How to Invest in Technology Stocks

How to Invest in Technology Stocks
There is a saying people often use around the start of a new year - “Out with the old, In with the new.” That is an adage that investors in the technology sector should take to heart.

If you're going to invest in the technology sector, don't stay wedded to one particular technology or stock. Because within a few years, the technology will change and you will most likely be holding a stock rapidly losing its growth characteristics.

Look at computing. New forces in the industry seems ready to sweep away much of the old guard.

Consumers are shifting away from meeting their computing needs the traditional way. Such as buying a Dell computer, with an Intel processor, Seagate hard drive, Logitech mouse and keyboard, running Microsoft Windows operating system and perhaps Adobe media editing software.

All of the companies mentioned above are seeing their market share coming under attack from competitors offering mobile tablet devices and smartphones. Such as the iPhone and iPad from Apple.

Or other devices using processors based on technology from ARM Holdings ADR, Android operating systems from Google and have flash memory. In addition, these devices have no need for a mouse, keyboard or packaged software since they stream services over high-speed connections.

Out With the Old

Consumers love affair with these new smart mobile devices is prompting many to reassess the future of the companies that have dominated the traditional PC market.

Jim McGregor, chief technology strategy at the InStat research firm, sees 2011 as a year of consolidation. And one that sees “the beginning of the end of several technologies and high-tech companies”.

There is a growing belief that about two-thirds of Dell's revenues and half of its income operating base are at risk from declining PC and server growth in 2011. A couple of factors are at work here. Consumers are buying tablets, not notebook PCs. And businesses are buying simpler, cheaper desktop machines that run applications and services from “clouds” of data center servers.

Intel will also face challenges in 2011 and beyond from the rise of the tablet. Its share in tablets, the company itself admits, is modest. And its PC customers are moving away from its x86 chip architecture and working more and more with chip designer, ARM Holdings. Even Microsoft is finally enabling Windows for ARM processors, providing Intel with even more competition.

Rich Beyer, CEO of Freescale Semiconductor, spoke about the move away from both Intel and Microsoft: “There is a shift taking place as smart mobile devices proliferate, the market will open up and ourselves and other semiconductor and operating system companies will be sharing in what has effectively been a pure PC x86 Window market until now.”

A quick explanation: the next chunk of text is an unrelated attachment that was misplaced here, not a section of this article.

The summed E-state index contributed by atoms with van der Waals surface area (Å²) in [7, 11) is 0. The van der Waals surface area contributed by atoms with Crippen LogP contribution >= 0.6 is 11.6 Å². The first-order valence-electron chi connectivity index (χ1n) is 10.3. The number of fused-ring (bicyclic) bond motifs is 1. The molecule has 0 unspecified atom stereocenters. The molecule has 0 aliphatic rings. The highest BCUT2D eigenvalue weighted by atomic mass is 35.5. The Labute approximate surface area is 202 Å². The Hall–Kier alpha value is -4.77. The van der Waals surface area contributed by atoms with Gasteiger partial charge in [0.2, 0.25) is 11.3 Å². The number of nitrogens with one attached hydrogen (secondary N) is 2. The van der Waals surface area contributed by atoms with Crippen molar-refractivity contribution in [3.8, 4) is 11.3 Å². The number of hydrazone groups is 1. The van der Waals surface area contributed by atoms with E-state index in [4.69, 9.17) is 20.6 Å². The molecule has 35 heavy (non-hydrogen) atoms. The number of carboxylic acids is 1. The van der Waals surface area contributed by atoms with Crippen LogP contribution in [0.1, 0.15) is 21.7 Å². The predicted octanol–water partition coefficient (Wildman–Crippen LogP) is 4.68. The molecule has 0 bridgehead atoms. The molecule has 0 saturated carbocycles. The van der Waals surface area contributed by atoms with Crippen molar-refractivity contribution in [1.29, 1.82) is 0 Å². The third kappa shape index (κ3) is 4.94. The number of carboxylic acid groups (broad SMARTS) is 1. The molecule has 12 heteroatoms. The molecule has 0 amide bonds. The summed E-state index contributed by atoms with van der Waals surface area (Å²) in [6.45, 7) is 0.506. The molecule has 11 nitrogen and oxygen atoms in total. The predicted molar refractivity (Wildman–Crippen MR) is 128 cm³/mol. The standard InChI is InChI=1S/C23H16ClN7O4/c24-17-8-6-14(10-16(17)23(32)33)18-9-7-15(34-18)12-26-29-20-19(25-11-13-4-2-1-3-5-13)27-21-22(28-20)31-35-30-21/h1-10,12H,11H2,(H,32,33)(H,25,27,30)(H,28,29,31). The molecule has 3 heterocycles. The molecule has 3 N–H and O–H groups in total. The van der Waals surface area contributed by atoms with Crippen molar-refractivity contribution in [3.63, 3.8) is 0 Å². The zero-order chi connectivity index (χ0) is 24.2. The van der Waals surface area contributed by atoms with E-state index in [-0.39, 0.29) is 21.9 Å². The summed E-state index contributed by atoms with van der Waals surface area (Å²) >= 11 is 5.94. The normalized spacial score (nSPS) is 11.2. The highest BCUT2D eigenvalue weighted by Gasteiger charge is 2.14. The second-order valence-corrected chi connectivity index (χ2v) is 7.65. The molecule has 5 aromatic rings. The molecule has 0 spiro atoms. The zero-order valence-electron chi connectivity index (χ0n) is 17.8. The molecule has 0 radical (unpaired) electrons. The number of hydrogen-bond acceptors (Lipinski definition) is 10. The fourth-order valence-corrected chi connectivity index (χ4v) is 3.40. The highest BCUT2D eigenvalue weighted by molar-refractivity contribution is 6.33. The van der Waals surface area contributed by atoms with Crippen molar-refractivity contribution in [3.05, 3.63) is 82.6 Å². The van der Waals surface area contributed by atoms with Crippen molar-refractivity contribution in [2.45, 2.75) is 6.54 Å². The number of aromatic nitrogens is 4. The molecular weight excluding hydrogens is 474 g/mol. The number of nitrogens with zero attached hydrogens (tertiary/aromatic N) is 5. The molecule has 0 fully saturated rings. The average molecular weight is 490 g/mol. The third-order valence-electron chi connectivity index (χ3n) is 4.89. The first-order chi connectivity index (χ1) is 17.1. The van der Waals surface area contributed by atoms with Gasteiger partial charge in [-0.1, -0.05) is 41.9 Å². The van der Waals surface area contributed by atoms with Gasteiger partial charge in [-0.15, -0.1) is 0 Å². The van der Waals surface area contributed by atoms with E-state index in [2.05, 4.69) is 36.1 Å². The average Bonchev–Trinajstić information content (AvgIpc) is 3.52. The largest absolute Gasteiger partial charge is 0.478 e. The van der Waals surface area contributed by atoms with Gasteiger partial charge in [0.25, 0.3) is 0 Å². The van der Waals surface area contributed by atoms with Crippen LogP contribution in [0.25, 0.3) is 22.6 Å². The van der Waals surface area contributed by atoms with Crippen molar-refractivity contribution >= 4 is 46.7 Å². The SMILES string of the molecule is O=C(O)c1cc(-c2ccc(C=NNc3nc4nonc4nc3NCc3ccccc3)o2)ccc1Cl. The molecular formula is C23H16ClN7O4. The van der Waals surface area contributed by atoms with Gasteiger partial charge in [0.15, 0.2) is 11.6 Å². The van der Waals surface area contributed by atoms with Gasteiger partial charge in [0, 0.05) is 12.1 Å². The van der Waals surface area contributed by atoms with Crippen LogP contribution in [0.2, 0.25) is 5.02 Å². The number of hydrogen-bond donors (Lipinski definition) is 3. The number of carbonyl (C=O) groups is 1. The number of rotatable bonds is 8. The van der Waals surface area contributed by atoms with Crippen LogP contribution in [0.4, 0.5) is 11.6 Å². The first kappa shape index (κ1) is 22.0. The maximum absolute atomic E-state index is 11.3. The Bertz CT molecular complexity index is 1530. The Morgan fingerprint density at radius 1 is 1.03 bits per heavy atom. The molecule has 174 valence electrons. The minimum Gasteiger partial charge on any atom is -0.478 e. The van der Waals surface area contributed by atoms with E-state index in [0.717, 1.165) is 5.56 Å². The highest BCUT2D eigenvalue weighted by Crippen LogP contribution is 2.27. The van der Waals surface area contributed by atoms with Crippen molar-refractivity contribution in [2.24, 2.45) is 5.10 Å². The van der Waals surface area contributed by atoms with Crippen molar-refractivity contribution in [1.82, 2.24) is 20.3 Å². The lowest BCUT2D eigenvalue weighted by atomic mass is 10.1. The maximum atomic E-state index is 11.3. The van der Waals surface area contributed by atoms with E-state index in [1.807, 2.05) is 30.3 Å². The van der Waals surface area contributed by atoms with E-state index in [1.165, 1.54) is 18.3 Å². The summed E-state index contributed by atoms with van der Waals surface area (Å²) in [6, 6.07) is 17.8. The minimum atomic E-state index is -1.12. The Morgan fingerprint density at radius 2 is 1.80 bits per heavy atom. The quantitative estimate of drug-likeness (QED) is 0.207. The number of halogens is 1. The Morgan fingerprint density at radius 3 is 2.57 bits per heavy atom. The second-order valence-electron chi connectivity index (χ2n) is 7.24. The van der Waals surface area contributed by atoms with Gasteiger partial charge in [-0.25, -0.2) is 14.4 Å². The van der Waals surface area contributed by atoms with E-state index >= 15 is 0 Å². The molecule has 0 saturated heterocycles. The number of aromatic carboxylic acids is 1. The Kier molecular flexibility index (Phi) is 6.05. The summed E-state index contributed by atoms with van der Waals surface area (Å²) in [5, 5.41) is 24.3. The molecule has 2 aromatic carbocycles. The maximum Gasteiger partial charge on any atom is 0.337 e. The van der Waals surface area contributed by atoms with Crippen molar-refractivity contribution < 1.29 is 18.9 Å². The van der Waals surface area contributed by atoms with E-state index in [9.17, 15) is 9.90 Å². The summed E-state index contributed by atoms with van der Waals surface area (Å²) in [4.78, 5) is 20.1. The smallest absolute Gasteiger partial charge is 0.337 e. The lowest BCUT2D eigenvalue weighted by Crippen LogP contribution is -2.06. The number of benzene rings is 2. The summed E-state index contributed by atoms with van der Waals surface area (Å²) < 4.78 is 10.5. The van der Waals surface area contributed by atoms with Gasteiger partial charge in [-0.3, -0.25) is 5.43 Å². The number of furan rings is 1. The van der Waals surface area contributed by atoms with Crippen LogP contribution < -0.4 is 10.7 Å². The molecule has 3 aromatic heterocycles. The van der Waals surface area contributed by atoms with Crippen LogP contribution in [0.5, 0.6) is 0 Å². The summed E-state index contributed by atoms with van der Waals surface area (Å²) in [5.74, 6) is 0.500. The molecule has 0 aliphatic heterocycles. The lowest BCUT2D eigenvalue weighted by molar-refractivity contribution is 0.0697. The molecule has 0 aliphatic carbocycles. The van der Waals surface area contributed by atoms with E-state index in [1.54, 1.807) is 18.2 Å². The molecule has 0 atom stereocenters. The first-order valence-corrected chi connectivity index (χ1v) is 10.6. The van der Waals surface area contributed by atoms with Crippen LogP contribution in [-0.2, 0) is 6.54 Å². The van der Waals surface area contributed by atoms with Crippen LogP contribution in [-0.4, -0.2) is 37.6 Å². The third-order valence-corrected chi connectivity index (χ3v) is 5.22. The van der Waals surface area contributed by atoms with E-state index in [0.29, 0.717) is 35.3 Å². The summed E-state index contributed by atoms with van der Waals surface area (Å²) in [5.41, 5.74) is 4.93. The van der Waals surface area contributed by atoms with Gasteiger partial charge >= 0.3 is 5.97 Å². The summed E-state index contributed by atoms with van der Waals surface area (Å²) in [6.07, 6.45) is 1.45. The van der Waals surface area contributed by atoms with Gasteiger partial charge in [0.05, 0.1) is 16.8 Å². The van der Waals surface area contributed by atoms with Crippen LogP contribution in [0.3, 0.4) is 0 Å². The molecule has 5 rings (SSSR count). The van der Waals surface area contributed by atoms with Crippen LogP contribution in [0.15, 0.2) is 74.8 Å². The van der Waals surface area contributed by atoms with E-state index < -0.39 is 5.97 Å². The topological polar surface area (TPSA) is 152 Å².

Analysts at Nomura forecast that notebook sales in 2011 will fall by 34 per cent to 25 million units. They also extrapolate this to the entire PC chain. They predict hard times for non-tablet component makers from Seagate and Western Digital hard drive makers, to makers of mice, keyboards and non-touch screens.

In With the New

These same Nomura analysts forecast that tablets will begin to cannibalize PC sales this year with 50 million tablet devices being shipped in 2011.

This will speed up the change that is occurring across the whole computing supply chain. From retailers – where consumers buy their “computers” from a Verizon store rather than Best Buy. To the software industry, where people aren't buying shrink-wrapped products but are downloading apps and services themselves over high-speed connections.

Jen-hsun Huang, CEO of chipmaker Nvidia, says 2011 will be the year of “superphones” and tablets. The PC will remain important he says, but “everyone had better be well-positioned in mobile and cloud computing, because that's where the new growth is coming from.” Nvidia, traditionally a graphics card maker for the PC industry, has diversified with Tegra processors for mobile devices and Tesla units for high-end servers.

The Future of the PC

What will the result be of the battle between the old and the new – the PC and the tablet?

Warren East, the CEO of ARM Holdings, sees PCs in our future for now at least. He says, “I'm not a believer in the end of the PC – it offers different functionality and there's no way we'll see PCs disappear over the next five years or so.”

Of course, he knows that Intel and others will not go down without a fight. For example, Intel will introduce its next-generation processor at the upcoming Consumer Electronics Show in Las Vegas. This processor combines graphics and general processing functions on the same chip.

Intel believes that the extra computing power offered by these chips will allow PCs to offer more than tablets. Including features such as gesture recognition which may trump a tablet's touch screen.

So the war may rage on for several years, with each side claiming victories. The PC will not disappear overnight, with notebook and desktop sales still running at more than 1 million units a day. However, over the long haul, tablet devices will likely gain more and more market share.

Technology investors need to prepare their portfolios for that outcome. They can do that by removing members of the old guard, like Dell and Intel. And replacing them with members of the new guard like Apple and ARM. But remember - in a few years, even Apple may be passe.

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This content was written by Tony Daltorio. If you wish to use this content in any manner, you need written permission. Contact Sandra Baublitz for details.